Author Archives: Rachel Mooney
Last week I received advice from Piqued PR founder, Patricia Maristch, in regard to maximizing the benefits of social media as a branding tool. She focused on how cohesiveness among your social media accounts is crucial in providing an accurate representation of your image. Her advice led me to really think about how I can transform my personal accounts to portray my brand to followers and possibly to future employers.
Think about the companies you follow on social media–every platform they use contains the exact same message points, the same consistent brand. There’s no reason why your personal accounts cannot do the same.
When a person follows your account or views your profile they should develop a good sense of who you are. They should become aware of your professional attributes and your personality. Keep a familiar tone throughout your posts. An important part of representing yourself online is to maintain this consistency. Consistency with messaging leads to success on company platforms and it will do so on personal platforms as well.
This consistency not only refers to your message, but also to your actual online presence. It is beneficial to publish posts on your accounts using a timed schedule to show you are an active user of the social media, and to show you understand the strategy and purpose behind each post. Whether through blog posts, Instagram photos or Twitter statuses—each account is an outlet to display your brand to your audiences. Social media can be a huge asset in the professional world when you use it to its full advantage.
Starting on the first day of our COM classes, we are taught to develop proficient writing skills before entering the professional world. Writing is such a critical part of public relations because what you write represents your company, your client and yourself. Whether through press releases, social media posts, blogs or website copy, it is important to have expertise in each type of communication writing for multiple audiences and mediums.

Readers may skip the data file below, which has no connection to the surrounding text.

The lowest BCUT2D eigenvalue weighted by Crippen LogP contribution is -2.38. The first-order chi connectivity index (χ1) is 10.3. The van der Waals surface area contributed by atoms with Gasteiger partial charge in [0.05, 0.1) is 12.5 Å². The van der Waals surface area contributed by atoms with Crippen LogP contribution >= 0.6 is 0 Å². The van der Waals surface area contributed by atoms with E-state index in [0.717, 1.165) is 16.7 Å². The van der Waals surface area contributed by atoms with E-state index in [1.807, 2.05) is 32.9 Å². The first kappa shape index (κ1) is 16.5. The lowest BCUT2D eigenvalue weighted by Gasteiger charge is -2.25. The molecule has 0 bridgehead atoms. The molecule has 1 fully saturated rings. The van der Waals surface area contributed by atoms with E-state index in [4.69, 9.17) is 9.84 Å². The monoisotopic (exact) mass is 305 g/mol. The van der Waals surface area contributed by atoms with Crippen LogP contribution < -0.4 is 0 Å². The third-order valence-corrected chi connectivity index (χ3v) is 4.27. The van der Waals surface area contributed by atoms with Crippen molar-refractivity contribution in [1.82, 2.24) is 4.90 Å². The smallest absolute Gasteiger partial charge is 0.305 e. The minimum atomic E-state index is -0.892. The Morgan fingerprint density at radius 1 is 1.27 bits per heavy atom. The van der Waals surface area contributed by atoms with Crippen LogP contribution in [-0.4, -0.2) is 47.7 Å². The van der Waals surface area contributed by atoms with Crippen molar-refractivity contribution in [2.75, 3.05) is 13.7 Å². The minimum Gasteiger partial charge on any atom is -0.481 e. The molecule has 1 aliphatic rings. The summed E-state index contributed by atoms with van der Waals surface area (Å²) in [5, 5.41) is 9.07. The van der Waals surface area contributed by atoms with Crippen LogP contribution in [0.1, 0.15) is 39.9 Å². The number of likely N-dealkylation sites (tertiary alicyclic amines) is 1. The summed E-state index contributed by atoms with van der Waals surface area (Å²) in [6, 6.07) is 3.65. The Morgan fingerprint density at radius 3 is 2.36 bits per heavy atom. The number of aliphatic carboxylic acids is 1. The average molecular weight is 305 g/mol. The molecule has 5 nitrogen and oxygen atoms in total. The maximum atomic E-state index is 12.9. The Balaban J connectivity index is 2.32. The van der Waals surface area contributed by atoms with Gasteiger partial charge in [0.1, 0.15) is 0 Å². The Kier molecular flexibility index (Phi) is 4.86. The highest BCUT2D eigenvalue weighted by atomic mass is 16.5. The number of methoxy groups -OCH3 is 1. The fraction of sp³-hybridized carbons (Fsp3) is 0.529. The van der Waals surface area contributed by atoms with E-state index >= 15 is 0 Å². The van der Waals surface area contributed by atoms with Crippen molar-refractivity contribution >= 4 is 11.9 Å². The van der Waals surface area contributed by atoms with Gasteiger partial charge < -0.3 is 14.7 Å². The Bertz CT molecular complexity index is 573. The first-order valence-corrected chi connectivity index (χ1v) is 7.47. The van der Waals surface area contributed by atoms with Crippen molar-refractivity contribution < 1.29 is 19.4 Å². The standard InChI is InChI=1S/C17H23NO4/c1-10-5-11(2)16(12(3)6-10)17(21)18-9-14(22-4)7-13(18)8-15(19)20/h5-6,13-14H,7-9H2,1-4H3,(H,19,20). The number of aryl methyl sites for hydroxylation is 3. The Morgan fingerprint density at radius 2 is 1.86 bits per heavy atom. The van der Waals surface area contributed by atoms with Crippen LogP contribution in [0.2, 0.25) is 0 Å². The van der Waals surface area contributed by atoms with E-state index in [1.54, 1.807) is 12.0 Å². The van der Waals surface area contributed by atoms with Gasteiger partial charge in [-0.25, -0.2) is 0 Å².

Participation in class work is a great start to crafting your skills. The best practice begins at an internship when you are assigned to actually write pieces for your job. However, there is always the struggle of how to practice your writing skills outside of classroom during the time prior to your first internship or job. Where could you get this practice? Blogging.
You have probably heard this advice from plenty of speakers in classes and meetings, but blogging is one of the best tools you can use to develop your writing skills. Not only are you learning to focus your thoughts into single posts for your audience, but also with each new post, you are building your online presence, and essentially building your personal brand.
Another benefit is that you can show your future employers that you have an established voice and your writing samples prove this. I have only written a few posts on my own blog, but I know starting the blog was one of the best decisions I have made in preparing to enter the writing world of PR.
If there is one thing I have learned from studying public relations at the university level, it is that organization ultimately determines success.
Multi-tasking is a reality of our lives. We are all busy to a level we didn’t imagine before becoming so involved at BU. Classes need to be attended, homework needs to be done, readings kept up with. But then we have our responsibilities outside the classroom: those extra meetings for the committees you couldn’t turn down, the coffee date to network with a peer or mentor, and then of course that scheduled “free time” for fro-yo with your best friends.
In high school I could get a way with occasionally writing down a task or two and planning the rest of my life based solely on memory. Not anymore.
Meet my beat up planner (I swear it looked better in September!)
My planner is my life in one book, and man does it save me on those dreaded Thursdays as I jump from work to class to meetings.
Organization is everything in the professional world. You can’t be mixing up dates, appointments, meetings, or clients. I write everything down. I check everything off. I take notes. I use folders (both paper and computer). I work hard to keep things organized because it’s not a trait that comes naturally.
You could be the best communicator in the world, you could have the best pitch for your client, but if you mix up an 8:00 for a 7:00 meeting, what good will your talent and hard work be?
I may not be working in the public relations field quite yet, but as I throw myself into my campus organizations, committees, and programs, I am realizing that time management is everything to a communications student. My life without a planner would most likely result in one crazy mess, and that’s a risk I’d rather not take.
If you don’t have one yet, I highly recommend the planner as a tool for organization. Your busy schedule will immediately go from stressful to manageable, trust me!